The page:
It may not come as much surprise that I thoroughly disagree with Murray Mandryk's paean to corporate protection agreements. But his take on the CETA does signal one point worth highlighting.
Last week, my column dealt with the shift toward seeing politics as a matter of marketing and microtargeting, rather than the development of (and advocacy for) broad ideas as to how society ought to function. Using Susan Delacourt's terminology, the most obvious move is toward MOP rather than SOP-style politics.
But while Stephen Harper's Cons may have won over swing voters by focusing on the former, they've certainly maintained some policy areas where they're in the business of selling a particular political philosophy rather than listening and responding to public demand. (Which is true however much one disagrees with that philosophy, which involves using every lever of state authority available to elevate corporate interests above mere citizens - and is probably best evidence by the twin focus on anti-environment lobbying and free trade promotion.)
In contrast, one can see the Libs' endorsements of substantially the same policies as a matter of marketing rather than principle. (Would anybody think it out of place for Justin Trudeau to reverse course and question pipeline development and resource exploitation just as fervently as he's actually supported them if that's the way the political winds directed him?) And the list of issues where the Libs wouldn't suppress principles in favour of marketing strategies doesn't figure to be a long one.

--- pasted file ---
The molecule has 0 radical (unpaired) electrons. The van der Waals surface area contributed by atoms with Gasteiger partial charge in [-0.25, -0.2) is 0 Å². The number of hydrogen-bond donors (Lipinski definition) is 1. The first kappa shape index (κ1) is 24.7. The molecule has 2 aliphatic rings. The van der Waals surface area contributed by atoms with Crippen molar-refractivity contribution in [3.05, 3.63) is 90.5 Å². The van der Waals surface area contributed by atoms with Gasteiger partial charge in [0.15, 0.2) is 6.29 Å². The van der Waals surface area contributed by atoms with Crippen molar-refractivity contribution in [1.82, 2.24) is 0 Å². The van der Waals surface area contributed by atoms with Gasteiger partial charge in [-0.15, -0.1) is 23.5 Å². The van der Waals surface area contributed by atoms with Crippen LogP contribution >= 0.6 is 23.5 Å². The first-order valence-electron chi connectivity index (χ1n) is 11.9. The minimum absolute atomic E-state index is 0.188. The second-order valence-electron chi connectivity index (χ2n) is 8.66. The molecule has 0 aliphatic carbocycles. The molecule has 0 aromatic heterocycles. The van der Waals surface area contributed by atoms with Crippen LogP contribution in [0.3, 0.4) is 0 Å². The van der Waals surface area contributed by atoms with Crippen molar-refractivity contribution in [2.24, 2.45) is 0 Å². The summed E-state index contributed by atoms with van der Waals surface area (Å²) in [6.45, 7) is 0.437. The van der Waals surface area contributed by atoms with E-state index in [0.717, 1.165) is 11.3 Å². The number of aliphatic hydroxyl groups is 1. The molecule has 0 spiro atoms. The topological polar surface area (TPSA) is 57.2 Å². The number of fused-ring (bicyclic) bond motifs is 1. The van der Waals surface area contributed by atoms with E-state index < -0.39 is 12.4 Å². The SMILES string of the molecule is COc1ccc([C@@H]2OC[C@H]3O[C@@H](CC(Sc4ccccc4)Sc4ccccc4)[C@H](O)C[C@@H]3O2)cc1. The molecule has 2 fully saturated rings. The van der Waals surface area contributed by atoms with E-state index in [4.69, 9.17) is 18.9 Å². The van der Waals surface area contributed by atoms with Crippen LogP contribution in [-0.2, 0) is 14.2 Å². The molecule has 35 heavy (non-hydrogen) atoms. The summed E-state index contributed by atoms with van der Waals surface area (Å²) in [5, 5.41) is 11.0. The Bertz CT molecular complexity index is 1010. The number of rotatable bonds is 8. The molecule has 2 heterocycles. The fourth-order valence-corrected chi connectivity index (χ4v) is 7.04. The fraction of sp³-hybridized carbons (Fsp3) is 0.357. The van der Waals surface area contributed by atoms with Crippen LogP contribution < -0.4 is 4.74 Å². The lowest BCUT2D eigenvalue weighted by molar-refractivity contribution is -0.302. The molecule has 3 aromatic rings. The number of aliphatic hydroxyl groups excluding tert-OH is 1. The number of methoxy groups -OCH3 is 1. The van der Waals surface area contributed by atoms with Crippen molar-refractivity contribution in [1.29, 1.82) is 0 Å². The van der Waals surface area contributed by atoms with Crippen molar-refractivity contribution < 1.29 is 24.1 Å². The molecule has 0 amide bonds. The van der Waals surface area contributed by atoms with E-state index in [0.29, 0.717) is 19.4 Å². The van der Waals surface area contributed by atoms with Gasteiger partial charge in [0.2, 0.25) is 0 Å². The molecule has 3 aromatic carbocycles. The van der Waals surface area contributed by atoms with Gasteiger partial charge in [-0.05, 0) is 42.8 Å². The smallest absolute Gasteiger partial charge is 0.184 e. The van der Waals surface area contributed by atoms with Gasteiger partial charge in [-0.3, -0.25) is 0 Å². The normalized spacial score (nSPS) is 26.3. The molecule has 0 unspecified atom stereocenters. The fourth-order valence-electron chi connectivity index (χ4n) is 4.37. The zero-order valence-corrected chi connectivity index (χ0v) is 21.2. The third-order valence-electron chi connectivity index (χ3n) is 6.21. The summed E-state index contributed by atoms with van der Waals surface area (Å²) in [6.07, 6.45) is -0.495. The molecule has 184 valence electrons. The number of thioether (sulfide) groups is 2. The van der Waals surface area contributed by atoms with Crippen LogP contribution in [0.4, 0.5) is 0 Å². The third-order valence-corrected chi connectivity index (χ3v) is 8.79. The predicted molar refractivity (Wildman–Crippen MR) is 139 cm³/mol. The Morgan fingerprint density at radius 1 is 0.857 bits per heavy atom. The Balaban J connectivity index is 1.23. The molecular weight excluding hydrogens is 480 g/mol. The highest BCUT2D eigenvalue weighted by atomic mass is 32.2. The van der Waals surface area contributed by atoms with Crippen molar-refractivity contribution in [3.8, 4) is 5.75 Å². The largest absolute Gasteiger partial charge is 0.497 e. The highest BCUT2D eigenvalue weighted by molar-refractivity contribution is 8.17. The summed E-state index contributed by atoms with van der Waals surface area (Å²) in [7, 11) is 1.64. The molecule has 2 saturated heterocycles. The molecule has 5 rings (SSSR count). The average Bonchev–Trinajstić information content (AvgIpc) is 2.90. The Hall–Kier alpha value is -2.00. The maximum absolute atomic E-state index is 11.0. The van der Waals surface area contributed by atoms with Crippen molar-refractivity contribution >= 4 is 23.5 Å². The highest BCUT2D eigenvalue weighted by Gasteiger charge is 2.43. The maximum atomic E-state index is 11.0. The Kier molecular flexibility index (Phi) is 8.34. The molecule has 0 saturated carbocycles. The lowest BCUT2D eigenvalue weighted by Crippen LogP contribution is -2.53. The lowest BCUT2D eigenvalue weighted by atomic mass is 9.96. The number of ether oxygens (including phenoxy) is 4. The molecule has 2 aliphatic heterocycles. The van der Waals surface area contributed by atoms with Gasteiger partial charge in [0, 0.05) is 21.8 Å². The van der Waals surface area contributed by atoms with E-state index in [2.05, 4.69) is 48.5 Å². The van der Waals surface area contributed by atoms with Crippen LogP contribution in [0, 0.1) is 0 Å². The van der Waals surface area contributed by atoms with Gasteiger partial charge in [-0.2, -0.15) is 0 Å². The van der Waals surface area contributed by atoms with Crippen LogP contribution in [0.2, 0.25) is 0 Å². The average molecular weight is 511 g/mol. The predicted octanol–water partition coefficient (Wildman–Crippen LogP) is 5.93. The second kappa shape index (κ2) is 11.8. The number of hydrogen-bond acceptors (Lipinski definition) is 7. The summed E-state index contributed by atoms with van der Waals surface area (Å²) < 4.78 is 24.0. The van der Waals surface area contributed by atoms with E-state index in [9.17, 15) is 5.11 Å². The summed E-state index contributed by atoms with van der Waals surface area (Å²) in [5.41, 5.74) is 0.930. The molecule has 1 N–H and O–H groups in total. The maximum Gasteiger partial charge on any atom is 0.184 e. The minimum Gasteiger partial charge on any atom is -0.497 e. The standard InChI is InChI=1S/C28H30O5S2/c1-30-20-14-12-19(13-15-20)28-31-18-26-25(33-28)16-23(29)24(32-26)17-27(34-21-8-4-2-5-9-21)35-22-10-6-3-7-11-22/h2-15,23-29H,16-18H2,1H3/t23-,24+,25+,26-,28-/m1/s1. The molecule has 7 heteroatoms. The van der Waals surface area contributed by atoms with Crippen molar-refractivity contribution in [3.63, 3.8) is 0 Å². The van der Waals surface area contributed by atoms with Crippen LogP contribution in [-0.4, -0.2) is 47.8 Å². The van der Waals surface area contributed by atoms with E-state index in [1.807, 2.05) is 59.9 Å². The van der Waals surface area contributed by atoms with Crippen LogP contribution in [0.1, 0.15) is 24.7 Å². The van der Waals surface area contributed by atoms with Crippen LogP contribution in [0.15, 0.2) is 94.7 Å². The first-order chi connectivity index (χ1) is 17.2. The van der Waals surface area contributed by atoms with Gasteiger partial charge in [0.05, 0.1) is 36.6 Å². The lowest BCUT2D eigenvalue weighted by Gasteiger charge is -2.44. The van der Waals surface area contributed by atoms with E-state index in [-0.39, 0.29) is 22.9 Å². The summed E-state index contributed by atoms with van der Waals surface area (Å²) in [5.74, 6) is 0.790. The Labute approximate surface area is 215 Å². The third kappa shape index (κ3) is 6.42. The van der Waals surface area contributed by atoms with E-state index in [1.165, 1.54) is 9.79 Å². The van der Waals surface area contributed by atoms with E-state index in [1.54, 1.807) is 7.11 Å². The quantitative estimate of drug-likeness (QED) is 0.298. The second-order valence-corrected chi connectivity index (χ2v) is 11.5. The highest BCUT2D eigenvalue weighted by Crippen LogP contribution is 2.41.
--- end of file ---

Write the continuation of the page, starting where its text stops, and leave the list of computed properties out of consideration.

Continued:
That leaves the NDP as the more plausible source of a genuine clash of ideas which allows for people to be heard in contrast to the desire for perpetual corporate growth. But there's still a significant gap in clarity and enthusiasm as against the Cons: while it's clear the NDP party apparatus at both levels of government is working feverishly on marketing itself to build political capital, would anybody want to make any predictions as to the causes which would take priority when there's an opportunity to use it?
That lack of clarity is obviously worrisome for those of us who see the political system as an important means of collective action. But it can cause problems even on the marketing side. After all, the Cons' most effective tactic so far has been in defining their opponents - and that task is far easier when a party is reluctant to talk about core principles which form the basis for a distinct choice.